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  Date: 03/07/2013

Yole: Industrial machine vision market to grow at 15% CAGR to reach $2B in 2018

Yole Développement finds versatile detection, versatile inspection and compact 3D inspection to fuel most of the machine vision industrial market’s growth, driven by new low-end applications. Yole says from a non-industrial standpoint, all identified segments will sustain steady, high growth at a 15%+ CAGR; namely high-end IP surveillance, license plate recognition and automotive safety.
Yole Développement estimates by 2018, the industrial machine vision market will reach nearly $2B.

“Total industrial machine vision sales accounted for 1.2M cameras in 2012, a number expected to reach $2B in 2018, at an 8% CAGR. After moderate 1% growth in 2012 (a reflection of the economic downturn facing the global industry), an upturn is expected in the future, thanks to the automatization trend in Asian factories, new capital expenditures in the semiconductor industry and the emergence of new low-end applications,” explains Paul Danini, Technology & Market Analyst, Imaging Technologies & MEMS Devices, at Yole Développement.

The key findings shared by the Yole in the machine vision systems market includes:
Growth in the low-end segments will be driven by strong price erosion stemming from the commoditization of machine vision subsystems. Machine vision players’ main challenge will be how to gain market share in the dynamic low-end market segments while maintaining sustainable profitability. Concurrently, adjacent non-industrial applications are expected to burgeon at a double-digit rate, driving future growth.

mems market


Fragmented shares will fuel market consolidation
Machine vision applications’ complex diversity resulted in the emergence of a multitude of small machine vision camera manufacturers. Consequently, the machine vision market is very fragmented at the camera level. On the flip side, the machine vision image sensor market is quite concentrated due to the presence of strong technical know-how necessary for designing to a specific sensor.
From a technological standpoint, industrial machine vision is mostly characterized by incremental innovations: subsystem manufacturers increasing resolution, frame rate and subsystem capacity. The market’s technological maturity makes disruptive innovation challenging, and minimizes any unique selling proposition.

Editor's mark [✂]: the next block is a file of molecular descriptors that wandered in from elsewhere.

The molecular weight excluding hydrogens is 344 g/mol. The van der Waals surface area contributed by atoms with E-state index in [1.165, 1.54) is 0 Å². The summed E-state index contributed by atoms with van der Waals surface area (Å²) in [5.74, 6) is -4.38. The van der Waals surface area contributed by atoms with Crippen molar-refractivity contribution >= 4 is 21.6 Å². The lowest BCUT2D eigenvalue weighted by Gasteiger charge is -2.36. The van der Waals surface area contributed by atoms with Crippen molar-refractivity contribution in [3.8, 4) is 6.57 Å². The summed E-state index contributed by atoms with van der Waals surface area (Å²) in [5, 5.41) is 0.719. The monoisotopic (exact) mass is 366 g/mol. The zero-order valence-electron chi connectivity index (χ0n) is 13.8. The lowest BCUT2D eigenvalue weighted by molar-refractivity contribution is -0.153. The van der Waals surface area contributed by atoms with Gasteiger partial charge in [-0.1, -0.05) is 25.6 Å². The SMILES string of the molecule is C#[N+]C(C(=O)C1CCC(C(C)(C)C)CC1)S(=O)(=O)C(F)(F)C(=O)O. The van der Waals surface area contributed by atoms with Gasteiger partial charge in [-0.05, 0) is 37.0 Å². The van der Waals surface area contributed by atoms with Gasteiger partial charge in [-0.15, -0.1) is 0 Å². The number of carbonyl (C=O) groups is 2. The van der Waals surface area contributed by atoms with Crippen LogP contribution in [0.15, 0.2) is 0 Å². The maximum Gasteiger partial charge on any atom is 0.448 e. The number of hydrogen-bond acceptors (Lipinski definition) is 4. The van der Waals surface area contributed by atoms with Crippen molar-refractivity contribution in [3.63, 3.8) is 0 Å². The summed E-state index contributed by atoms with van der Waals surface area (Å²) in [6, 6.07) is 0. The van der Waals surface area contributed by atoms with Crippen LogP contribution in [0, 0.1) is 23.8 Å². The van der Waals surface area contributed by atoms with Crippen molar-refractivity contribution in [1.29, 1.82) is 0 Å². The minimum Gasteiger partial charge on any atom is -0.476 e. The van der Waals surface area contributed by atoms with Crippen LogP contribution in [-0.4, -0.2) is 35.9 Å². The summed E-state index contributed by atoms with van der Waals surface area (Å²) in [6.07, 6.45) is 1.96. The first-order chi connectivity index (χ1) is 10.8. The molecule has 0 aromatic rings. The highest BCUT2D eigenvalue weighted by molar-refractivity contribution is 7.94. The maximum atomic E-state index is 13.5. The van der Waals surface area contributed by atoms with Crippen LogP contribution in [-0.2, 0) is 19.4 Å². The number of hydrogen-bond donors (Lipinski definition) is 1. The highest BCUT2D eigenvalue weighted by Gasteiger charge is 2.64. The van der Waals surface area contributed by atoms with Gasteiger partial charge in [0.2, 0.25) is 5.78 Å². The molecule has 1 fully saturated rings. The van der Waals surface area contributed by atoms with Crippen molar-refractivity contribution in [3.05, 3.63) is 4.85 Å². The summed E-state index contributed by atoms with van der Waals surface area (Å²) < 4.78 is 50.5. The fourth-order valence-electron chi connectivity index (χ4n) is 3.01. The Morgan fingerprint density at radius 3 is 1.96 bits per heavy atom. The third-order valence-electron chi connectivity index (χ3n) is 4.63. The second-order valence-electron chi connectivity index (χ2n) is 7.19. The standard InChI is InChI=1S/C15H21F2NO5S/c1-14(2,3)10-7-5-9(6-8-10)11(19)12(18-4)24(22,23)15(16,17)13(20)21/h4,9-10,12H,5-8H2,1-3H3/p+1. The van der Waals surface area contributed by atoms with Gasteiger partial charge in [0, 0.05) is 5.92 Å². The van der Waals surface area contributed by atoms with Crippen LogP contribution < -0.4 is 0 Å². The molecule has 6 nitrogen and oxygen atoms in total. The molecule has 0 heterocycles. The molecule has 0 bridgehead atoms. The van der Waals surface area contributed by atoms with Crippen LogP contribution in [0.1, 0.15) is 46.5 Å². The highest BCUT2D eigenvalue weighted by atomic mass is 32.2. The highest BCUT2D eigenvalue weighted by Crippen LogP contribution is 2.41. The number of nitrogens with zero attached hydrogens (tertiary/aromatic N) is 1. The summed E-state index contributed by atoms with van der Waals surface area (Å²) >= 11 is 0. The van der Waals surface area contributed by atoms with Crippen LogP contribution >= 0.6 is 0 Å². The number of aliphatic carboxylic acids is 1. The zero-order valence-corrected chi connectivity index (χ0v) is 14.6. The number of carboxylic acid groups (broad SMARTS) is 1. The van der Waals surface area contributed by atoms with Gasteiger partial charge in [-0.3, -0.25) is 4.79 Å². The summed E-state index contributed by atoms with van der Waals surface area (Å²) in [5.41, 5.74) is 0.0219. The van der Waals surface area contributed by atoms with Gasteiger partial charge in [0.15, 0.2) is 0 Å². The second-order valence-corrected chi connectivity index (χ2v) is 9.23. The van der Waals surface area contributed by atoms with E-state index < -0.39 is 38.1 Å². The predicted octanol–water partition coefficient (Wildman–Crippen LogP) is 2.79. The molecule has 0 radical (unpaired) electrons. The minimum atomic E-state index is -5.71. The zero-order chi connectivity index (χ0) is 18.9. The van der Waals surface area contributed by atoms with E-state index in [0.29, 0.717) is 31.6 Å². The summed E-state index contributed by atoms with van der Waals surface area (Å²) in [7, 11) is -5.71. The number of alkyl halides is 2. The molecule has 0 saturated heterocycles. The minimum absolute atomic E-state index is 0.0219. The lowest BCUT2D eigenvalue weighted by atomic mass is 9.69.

The combination of high fragmentation and limited product differentiation has led the machine vision market to unavoidable commoditization, driven by strong price competition from companies like Point Grey Research and Basler. Now that the market has attained significant manufacturing volume, it’s highly probable that a consolidation will occur at the low-end through successive acquisitions by market leaders strategically positioned there.

Companies studied by Yole includes ADIMEC, Alexima, Allied Vision Technology, Anafocus, Aphesa, Aptina Imaging, Awaiba, Basler, Banner Engineering, Baumer Optronics, Bluetechnix, CMOSIS, Cognex, Critical Link, Datalogic, Dongbu Hitek, Dynamax Imaging, e2v, Edixia, Edmund Optics, EVT, Fotonic, FRAMOS, Hamamatsu Photonics, IDS Imaging, IFM, IMEC, ImperX, Industriesensorik Gmbh, ISRA Vision, JAI, JDSU, Kappa Optronics Gmbh, Leuze Electronic, Lfoundry, LMI Technologies, Lumenera, Matrix Vision, Matrox Imaging, Melexis, MESA Imaging, Micron, Microscan, Mobotix, New Imaging Technologies, NED, Odos Imaging, Omnivision, Omron, ON Semiconductor, Optomotive Mechatronics, Panasonic, Pelco, Photonfocus, PMD Technologies, Point Grey Research, Pyxalis, SensoPart, SICK IVP, SK Hynix, Smartray, SoftKinetics, Sony, Stemmer Imaging, SVS Vistek, Teledyne DALSA, The Imaging Source, Toshiba Teli, TowerJazz, Viimagic, Vieworks, Vision Components, Viscom, Vitronic, VR Magic, Wenglor, WLCSP, Ximea, X-Fab, 1st Vision and more.

 
          
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